Final Analysis: What really happened to Tony Soprano?

WASHINGTON – It’s been seven years since a “cut to black” triggered a collective panic attack, sending couch potatoes to Dr. Melfi’s therapist couch to cope with the final seconds of HBO’s “The Sopranos” (1999-2007).

While “Dallas” revealed who shot J.R. and “The Simpsons” explained who shot Mr. Burns, “The Sopranos” offered no such closure. As a result, the debate over Tony Soprano’s fate lives on even after the death of James Gandolfini.

Over the past week, television’s most famous debate returned with new fuel on the fire. In a recent
interview with the website Vox, “Sopranos” creator David Chase was asked point-blank whether his gangster protagonist is truly dead. “No, he isn’t,” he reportedly replied.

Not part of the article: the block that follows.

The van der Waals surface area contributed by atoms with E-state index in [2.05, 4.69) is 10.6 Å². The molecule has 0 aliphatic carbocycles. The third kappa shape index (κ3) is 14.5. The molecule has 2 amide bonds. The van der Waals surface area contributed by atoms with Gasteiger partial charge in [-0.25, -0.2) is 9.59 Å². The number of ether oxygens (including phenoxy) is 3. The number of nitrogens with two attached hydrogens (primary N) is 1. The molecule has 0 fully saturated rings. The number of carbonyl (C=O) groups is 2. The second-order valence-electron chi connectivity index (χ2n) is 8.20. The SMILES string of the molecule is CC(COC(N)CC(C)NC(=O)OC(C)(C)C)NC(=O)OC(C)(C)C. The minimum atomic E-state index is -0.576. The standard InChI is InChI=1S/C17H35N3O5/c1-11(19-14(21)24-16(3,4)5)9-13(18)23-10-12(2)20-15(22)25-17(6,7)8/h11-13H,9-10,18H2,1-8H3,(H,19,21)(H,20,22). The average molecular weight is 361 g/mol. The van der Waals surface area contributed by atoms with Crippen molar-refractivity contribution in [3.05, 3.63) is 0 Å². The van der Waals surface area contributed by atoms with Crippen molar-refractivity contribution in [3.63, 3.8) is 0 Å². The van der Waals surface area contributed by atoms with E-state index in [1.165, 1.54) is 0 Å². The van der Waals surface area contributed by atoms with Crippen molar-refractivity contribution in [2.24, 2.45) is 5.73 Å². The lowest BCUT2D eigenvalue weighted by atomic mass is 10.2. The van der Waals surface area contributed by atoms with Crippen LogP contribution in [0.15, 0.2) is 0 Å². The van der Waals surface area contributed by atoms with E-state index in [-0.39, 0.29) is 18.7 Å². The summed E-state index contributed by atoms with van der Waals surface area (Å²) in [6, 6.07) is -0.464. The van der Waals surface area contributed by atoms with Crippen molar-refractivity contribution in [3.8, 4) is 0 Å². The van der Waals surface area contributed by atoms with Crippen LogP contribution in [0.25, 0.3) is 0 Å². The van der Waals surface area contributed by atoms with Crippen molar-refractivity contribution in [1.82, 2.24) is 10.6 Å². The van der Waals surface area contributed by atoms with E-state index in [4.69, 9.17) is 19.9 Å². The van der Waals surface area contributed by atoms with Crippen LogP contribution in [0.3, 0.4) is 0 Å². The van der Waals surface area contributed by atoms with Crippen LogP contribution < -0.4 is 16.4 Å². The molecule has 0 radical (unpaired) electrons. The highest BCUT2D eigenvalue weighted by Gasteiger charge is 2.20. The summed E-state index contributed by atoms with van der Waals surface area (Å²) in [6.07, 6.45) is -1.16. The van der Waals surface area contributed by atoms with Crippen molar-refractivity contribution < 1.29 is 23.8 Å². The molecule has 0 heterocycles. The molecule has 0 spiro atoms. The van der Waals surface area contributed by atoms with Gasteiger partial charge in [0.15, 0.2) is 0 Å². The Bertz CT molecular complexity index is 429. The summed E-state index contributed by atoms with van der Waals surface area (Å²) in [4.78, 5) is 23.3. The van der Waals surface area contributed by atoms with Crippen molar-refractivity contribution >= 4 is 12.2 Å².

Chase’s reps immediately claimed his words were taken out of context: “There is a much larger context for that statement and as such, it is not true. As David Chase has said numerous times on the record, ‘Whether Tony Soprano is alive or dead is not the point.’ To continue to search for this answer is fruitless. The final scene … raises a spiritual question that has no right or wrong answer.”

The back and forth speculation sparked buzz on both sides, one side cheering that Tony was still alive, the other side insisting Chase was being cryptic and that Tony was most certainly dead.

I’ve long sided with the latter, arguing that there are too many cinematic clues pointing to Tony’s death. But a few months back, after rewatching the entire series from start to finish, I posed a new theory to my students over at American University:

Tony Soprano is neither dear nor alive.

He’s dreaming of his death.

Better yet, we’re all dreaming.